, in moving that the Bill be now read the second time, said, its object was to place the telegraphic communication of this country under the Government and in the hands of the Post Office. When that proposal was first brought forward there certainly was a great expression of feeling on the part of many persons that the arrangement was a very undesirable one, being very contrary to our general habits, which left almost every- thing to private enterprize and the operation of free trade. The objections at first taken to the scheme, however, on being sifted passed away. The proposal, moreover, was not so novel as it at first sight appeared. In 1858 Mr. Ricardo, the founder, and then the Chairman of the Electric Telegraph Company, brought the subject under the attention of the Government, and in a letter to Mr. Gladstone urged his reasons for thinking it desirable that the telegraphs of this country should be placed in the hands of the State, Again, Mr. Allen, a distinguished civil engineer, and a man of great experience in regard to telegraphic communication, urged the adoption of the same course, In 1861 the Edinburgh Chamber of Commerce also took up the question, and memoralized the Government upon it; and since then there had been a very general expression of opinion by various public bodies and other persons in favour of such a measure. Petitions had been presented to that effect from thirty-two Chambers of Commerce, from sixty-four Town Councils and Corporations; from the general public there were twenty-four, and from persons connected with the newspapers, and more especially the provincial Press, there were 297 petitions. The petitioners concurred in thinking that the existing charges for the transmission of telegraphic messages in this country were too high; that many places were unprovided with facilities for telegraphic communication; that in the great majority of places provided with such facilities the telegraph office was inconveniently remote from the centre of business and of population, and open for too small a portion of the day; that in countries in which the telegraphs were under the control of the State lower rates and a more widely spread system prevailed; that in such countries correspondence by telegraph was more general and more popular, as it were, than in England; and that like results to those produced in other countries in those respects would follow in this country the adoption of the like means. In Belgium and in Switzerland telegraphic communication was in the hands of the Post Office; and in most other European countries it was also in the hands of the State. In Belgium there was one telegraphic message sent for every thirty-seven letters; in Switzerland one message to sixty-nine letters; and in England only one message to 103 letters; thus showing that the telegraph was not at all made use of here as it was in other countries. It was stated by those who were examined before the Committee, and who were perfectly well acquainted with, the working of the telegraphs, that the persons who chiefly used them in England were stock-brokers, mining agents, and persons engaged in other speculative businesses, but not the general public; whereas in Switzerland all classes of the community availed themselves of telegraphic communication for their private correspondence, in respect to which, indeed, it to a great degree took the place of the post. In Belgium 59 per cent of the telegraphic messages sent related to private, not to commercial affairs. The rates charged there were of course lower than in this country; and it was expected that through the present Bill the rates would be very much diminished. In France the cost of sending a message 600 miles—a greater distance than in this country—was 1s. 8d.; in England it cost 2s.; in Prussia the charge for sending a message 500 miles was 1s. 6d.; in England it was 2s.; in Belgium the cost of sending a message 160 miles was only 5d.; while in England it was 1s. 6d.; in Switzerland a message was sent 100 miles for 5d., and in England for 1s. 6d. The reductions in the rates had produced a great increase in the number of messages. In 1863 in Belgium a reduction of 33 per cent in the rates produced an immediate increase of 80 per cent in the number of messages and in 1866 a reduction of 50 per cent in the rates caused an increase of 85 per cent in the number of messages. In Prussia in 1867 a reduction of 33 per cent in the rates was followed by an increase in the first month of 70 per cent in the number of messages. In France, in 1862, a reduction of 35 per cent in the rates was followed by an increase of 64 per cent in the number of messages. But Switzerland afforded the most striking example of all. The inland rate was reduced 50 per cent in the early part of this year, and the number of inland messages increased 90 per cent over those of the corresponding three months of the previous year. It was remarkable that the increase in the number of messages followed immediately the reduction of the rates. In England there had, indeed, been an increase from the growth of population and the extension of business, but not a very large increase. Under those circumstances the Chambers of Commerce adverted, as he had stated, to the want of accommodation in this country, and the high rates charged; and they believed that a reduction of the rates, together with improved facilities, like that in other countries, would be followed in England also by a very great augmentation in the number of messages transmitted. It was proposed to place the telegraphs in the hands of the Post Office, because that Department had great advantages which no telegraph company could possess. It had agents in every town and village in the country, and persons whom it could employ at a very small cost; and, according to the arrangement that was proposed, almost every Post Office would be made a telegraph office as well. That would be the case not only in the large towns, but in country places also. A map had been prepared, marked by 2,056 dots, representing the places at which Money Order Offices were opened, and to which the electric wires were carried. Of these, there were 567 places; at which the telegraph accommodation was very imperfect, only 648 where it was; perfect, and 850 where there was no telegraph at all. In Scotland there were 196 Money Order Offices, and in Ireland 369, at which towns there was no telegraph, In England there were 1,300 out of 2,000 towns and villages which had now no telegraph within the town. A circumstance which had prevented the full development of the railway system was that the telegraph offices were generally in or near the railway stations, which were frequently three-quarters of a mile or a mile from the town itself. Out of 622 places supplied by one railway company with telegraphic communication about 223 were only worked at the railway stations. The distance of the office from the town naturally led to a very considerable payment being demanded for porterage; and the saving in this respect would greatly diminish the charge for telegrams. The cost of the telegraphic message was now comparatively little, but the cost of porterage was great. The usual charge was 1s. a mile, and in a very large number of cases 1s. was charged for porterage. But the Post Office was usually in the centre of the population, and the distance to be carried would therefore be very much smaller. As the telegrams would go through the Post Office delivery, it was proposed that they should be delivered free of charge, which would of itself involve a considerable saving. In many large towns where it might be thought considerable facilities would have been given by the telegraph companies they had one head office and no more. In Edinburgh there were three telegraph companies; but their offices were all within 100 yards of each other and in. the centre of the town, leaving a large portion of the city unprovided with telegraphic communication. In Manchester and Liverpool there was a head office in each town, but no district offices, and all the telegrams had to be sent out by messengers. It was proposed that there should not only be telegraphic communication with the head offices but with the minor offices. The district offices would be made separate head offices, and when messages came to them they would be delivered at much less cost and with greater speed than at present. A good deal had been said about a 6d. rate; but it only nominally existed in some towns. It would be a great convenience, but in reality the 6d. rate was quite a delusion. A charge was usually made of 1s., or 1s. 6d. for porterage, and what was called a 6d. rate was in reality more expensive than the proposed 1s. rate under the new system. If any one attempted to send a telegraphic message five or six miles from London it often took three or four hours to reach its destination. Some experimental messages had been sent to places like Highbury and Hampstead, which were not delivered for three or four hours. In one case a messenger was employed to take a telegram to the office in London. He then walked to the railway station, took a return ticket by the train, which cost 8d., and got there before the message, for which 1s. was paid. It was thus cheaper and quicker to send the message by the railway. Under these circumstances it was not wonderful that mercantile men and Chambers of Commerce were of opinion that there was a great want of additional telegraphic accommodation, and that the work would be much better done. Another convenience under the new system would be the facilities offered by the Post Office for the transmission of messages at night. In many towns it was necessary to give attendance at the Post Office during the whole night, and the clerks, being more or less occupied with other work, could attend to the telegrams at an hour when the telegraphic offices were now shut up. At present in many towns there was practically very little accommodation except in the middle of the day. Great objections were at first made to the Bill by different persons, but they had been entirely removed in the course of the discussions in the House of Commons, and before the Select Committee. A dislike was expressed by some to put the telegraphs in the hands of the State, and it was suggested that the Government might detain some messages and send others on. He thought it was much less likely that such practices should occur in a Government office, when the matter would be open to the animadversion of Members of both Houses, than in the office of a public company. The telegraph companies had had, indeed, such a complete monopoly that complaints had never been listened to at all. It was said that the Government would not be liable for the non-delivery of messages; but the telegraph companies were equally above control; they protected themselves by very stringent conditions; and the consequence was that, although many persons had been injured by mistakes and delays in the transmission of messages, there was no instance of any one ever obtaining redress. One mistake involving the buying or selling of 3,000 instead of 300 shares had caused the absolute ruin of one individual, but he never got 1s. from the company. The public would therefore be just as well off in the hands of the State as of a public company. Another objection was that the secret contained in these telegraphic messages would be divulged. He did not believe that the companies had always been free from these imputations. The proof, however, that the Post Office would be likely to keep these secrets was supplied by the Post Office itself. It was known to their Lordships that an enormous number of letters were posted without any address at all, while the persons to whom others were sent could not be found. The number of letters that went through the "Dead Letter" office was stated at 3,000,000 a year; but though these were often letters of great importance, and sometimes contained large sums of money, he had never heard the slightest imputation against the Post Office that the secrets contained in these letters were divulged, and tills objection might be regarded as sufficiently answered. It was at first impossible to make satisfactory arrangements with the telegraph companies; but all objections had been overcome. The companies had asked for provisions about arbi- tration which they had obtained, and it was agreed that they should receive twenty years' purchase of the net telegraphic profits of the company, deducting the working expenses. The next objection which had been offered was that the railway companies had arrangements for the use of the wires along their lines, and that the public safety would be endangered if they were deprived of those advantages. This, however, had been met by allowing them facilities of communication by their own wires, the wires of the Post Office being used independently of them. With regard to the Press, it would, of course, be impossible for the Post Office to procure information, as some of the telegraph companies had been doing; but the Press would choose what intelligence they wished to be transmitted, and such messages would be forwarded at a reduced rate. With this arrangement the Press were quite satisfied, and were strongly in favour of the Bill. The objections originally entertained to the measure had thus been completely removed. Another objection, remained, which had referencee to secresy in connection with very important messages; but with reference to these, it had been proved that cipher could be used with great facility, mercantile transactions being now, indeed, carried on in this way. A slight penalty now existed with regard to breach of confidence, and to allay any apprehensions on the subject a clause had been inserted constituting it a misdemeanour, punishable by imprisonment, for any person to make a telegraphic communication public; and this, he thought, would give perfect security. With respect to a monopoly of telegraphic communication, some had objected to it, while others had urged that if, after the Post Office had paid a large sum of money for these undertakings, other persons competed with it, the result might be a considerable loss to the State. It had not been thought right, however, to sanction a monopoly, and thereby, perhaps, prevent a fair trial of new inventions; though he believed that if all the existing undertakings came into the hands of the Post Office there would be no prospect of competition arising, so that a monopoly would practically exist. As to the financial part of the question, their Lordships would probably not wish him to enter into details, but would like to know what the cost was likely to be, and whether the arrangement would be remunerative. Now, calculations had been made, based on the returns of receipts and expenditure furnished by the telegraph companies. The maximum estimate assumed an increase of revenue from an increased number of messages; and as such an increase had been going on for years, and would be likely, with reduced rates and greater accommodation, to go on in a still greater ratio, this presumption appeared a reasonable one. According to this estimate there would be 7,500,000 of messages, increasing 10 per cent yearly, and producing an annual revenue of £680,000; while the expenditure, judging from the companies' experience, would be £378,000, thus leaving a balance of £301,000. The minimum estimate, founded on the present number of messages and the present expenditure, gave a gross revenue of £437,000, the net proceeds being £203,000. It was exceedingly unlikely that no increase would arise, and £280,000 might perhaps be taken as the probable surplus. As to the cost of purchasing the telegraphs, an estimate was presented in the first instance very much lower than that which was now offered, it being based on the purchase of only one or two of the undertakings. Negotiations had been since carried on for the acquisition of the other undertakings; and it had been found necessary to take some of the submarine cables. The undertakings it was now proposed to purchase were the Electric and International, the British and Irish Magnetic, the United Kingdom, the London District (a very small concern), and the Universal Private Companies, as also Reuter's cable and privileges. In addition to these there were some railway companies which had telegraphic communication entirely in their own hands and carried on the business of telegraph companies. A great saving to the public would result from the purchase of these rights; for at present, while for a message between Manchester and London there was a certain rate, a message between Manchester and Dover would cost considerably more, a charge being made by two distinct companies. It would, therefore, be necessary to purchase the telegraphic rights of the South-Eastern, London and Brighton, Chatham and Dover, and North British Railway Companies, and also of the Caledonian Company, north of Perth. The purchase of all these undertakings would probably cost £5,000,000. Now, taking the minimum net revenue of £200,000, this would meet a loan at 3½ per cent of £6,000,000, so that there would be no fear as to providing the interest of the money. If, on the other I hand, the net revenue amounted to £300,000, the Government would be able to raise nearly £10,000,000. It was evident, therefore, that there would be a sufficient margin; and since in all probability it would be unnecessary to raise so large a sum, there was no fear of loss to the State, which would, in fact, be borrowing money at 3½ per cent and be receiving 5 per cent. The mode of raising the money would rest with the Chancellor of the Exchequer, and a great part of it might probably be obtained from the surplus lying in the Post Office Savings Banks, or it might be raised in other ways which would present no difficulties. He thought he had now sufficiently shown that this measure would lead to greatly increased accommodation, that it would involve no cost to the State, that the work was likely to be very much better done, and that public opinion was in favour of the change. The Bill had passed the other House without a division and he believed that Lord Stanley of Alderley, the late Postmaster General, was strongly in its favour, he having, indeed, moved in the matter some three years ago. He should have been glad had the noble Lord been present to give his testimony to the value of the measure.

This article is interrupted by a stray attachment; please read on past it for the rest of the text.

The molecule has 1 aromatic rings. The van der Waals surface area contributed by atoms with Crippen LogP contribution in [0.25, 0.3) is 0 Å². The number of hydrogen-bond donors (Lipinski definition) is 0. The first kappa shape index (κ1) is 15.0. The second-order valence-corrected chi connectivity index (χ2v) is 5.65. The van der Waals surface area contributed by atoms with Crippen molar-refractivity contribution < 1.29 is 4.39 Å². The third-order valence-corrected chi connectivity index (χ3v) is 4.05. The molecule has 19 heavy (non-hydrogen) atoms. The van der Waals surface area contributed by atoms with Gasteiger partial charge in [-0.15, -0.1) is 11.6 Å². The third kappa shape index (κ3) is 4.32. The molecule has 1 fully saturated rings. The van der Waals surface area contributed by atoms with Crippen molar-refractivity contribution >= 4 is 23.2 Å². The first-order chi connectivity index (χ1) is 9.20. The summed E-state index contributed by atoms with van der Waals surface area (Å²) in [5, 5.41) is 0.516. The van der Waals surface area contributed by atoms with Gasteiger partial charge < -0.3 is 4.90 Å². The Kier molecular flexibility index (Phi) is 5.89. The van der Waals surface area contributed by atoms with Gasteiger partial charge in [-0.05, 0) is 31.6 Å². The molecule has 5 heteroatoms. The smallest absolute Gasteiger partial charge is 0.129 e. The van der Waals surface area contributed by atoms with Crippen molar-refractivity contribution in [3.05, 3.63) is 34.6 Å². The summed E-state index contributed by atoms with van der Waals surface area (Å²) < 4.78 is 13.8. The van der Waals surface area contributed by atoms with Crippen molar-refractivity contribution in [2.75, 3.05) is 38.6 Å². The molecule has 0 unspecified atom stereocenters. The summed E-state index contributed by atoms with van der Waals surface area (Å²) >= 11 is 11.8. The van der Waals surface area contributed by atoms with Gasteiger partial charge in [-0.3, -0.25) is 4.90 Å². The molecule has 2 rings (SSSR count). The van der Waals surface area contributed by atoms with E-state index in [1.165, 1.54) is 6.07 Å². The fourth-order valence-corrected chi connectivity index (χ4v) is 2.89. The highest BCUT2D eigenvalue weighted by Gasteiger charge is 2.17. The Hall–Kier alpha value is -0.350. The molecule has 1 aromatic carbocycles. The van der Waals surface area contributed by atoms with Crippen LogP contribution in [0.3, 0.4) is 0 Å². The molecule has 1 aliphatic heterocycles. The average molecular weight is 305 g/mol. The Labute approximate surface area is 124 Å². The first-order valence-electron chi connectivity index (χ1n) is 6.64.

Moved, "That the Bill be now read 2a."—(The Duke of Montrose.)